Valencia, a cruel reflection of Spain's economic woes
By Julien Toyer and Carlos Ruano
VALENCIA, Spain (Reuters) - Once the beacon of Spain's new economic grandeur, the Mediterranean region of Valencia has become a symbol of all that is wrong with the country.
Over the last decade, surfing on a property boom, Valencia spent billions hosting the America's Cup sailing competition and the European Grand Prix motor race, launching Hollywood-style movie studios, and building the biggest aquarium in Europe, a Sydney-style opera house and several museums.
But now years of free spending, coupled with a hangover from a burst real estate bubble and the collapse of local banks, have put Valencia on the brink of being bailed out by the central government - which has huge budget problems of its own.
The building sector's implosion has forced into the open allegations that corrupt Valencian politicians, developers and bankers were in cahoots during a decade of easy money at low interest rates after Spain joined the euro in 1999.
Valencia and other indebted regions have become a liability for Prime Minister Mariano Rajoy, in office since December, as Spain sinks into a second recession since 2009 and investors speculate that it may follow Greece, Portugal and Ireland into the arms of an international bailout.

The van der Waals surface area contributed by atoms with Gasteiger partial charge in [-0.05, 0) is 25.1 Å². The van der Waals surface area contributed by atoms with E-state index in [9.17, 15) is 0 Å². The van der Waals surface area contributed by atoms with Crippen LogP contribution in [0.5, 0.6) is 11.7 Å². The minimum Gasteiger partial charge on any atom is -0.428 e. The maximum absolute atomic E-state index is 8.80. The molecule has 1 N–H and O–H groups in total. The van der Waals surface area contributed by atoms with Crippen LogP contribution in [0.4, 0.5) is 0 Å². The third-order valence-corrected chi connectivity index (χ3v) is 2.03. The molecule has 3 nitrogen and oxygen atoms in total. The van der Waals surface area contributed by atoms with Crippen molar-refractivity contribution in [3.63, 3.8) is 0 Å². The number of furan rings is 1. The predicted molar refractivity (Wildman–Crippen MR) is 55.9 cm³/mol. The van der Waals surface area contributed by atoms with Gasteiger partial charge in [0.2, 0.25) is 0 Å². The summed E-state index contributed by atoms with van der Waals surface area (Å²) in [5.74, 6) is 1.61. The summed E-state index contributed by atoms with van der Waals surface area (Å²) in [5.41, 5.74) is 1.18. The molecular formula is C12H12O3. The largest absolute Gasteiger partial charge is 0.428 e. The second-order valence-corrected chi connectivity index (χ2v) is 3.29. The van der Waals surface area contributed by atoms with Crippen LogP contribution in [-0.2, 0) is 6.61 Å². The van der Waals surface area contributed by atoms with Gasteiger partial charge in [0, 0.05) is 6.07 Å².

Valencia's problems are particularly embarrassing for Rajoy, who has made austerity central to his policies, as his centre-right People's Party has run the region since 1995, being re-elected four times in the process.
"They said it was all to put Valencia on the map, and that's what they did, put us on the map, for corruption, for waste ... bringing shame on Valencia," said Ignacio Blanco, a member of the regional legislature for the leftist Esquerra Unida party.
Valencia, home to five million people, is not the only one of Spain's 17 autonomous communities with debt problems. Continued...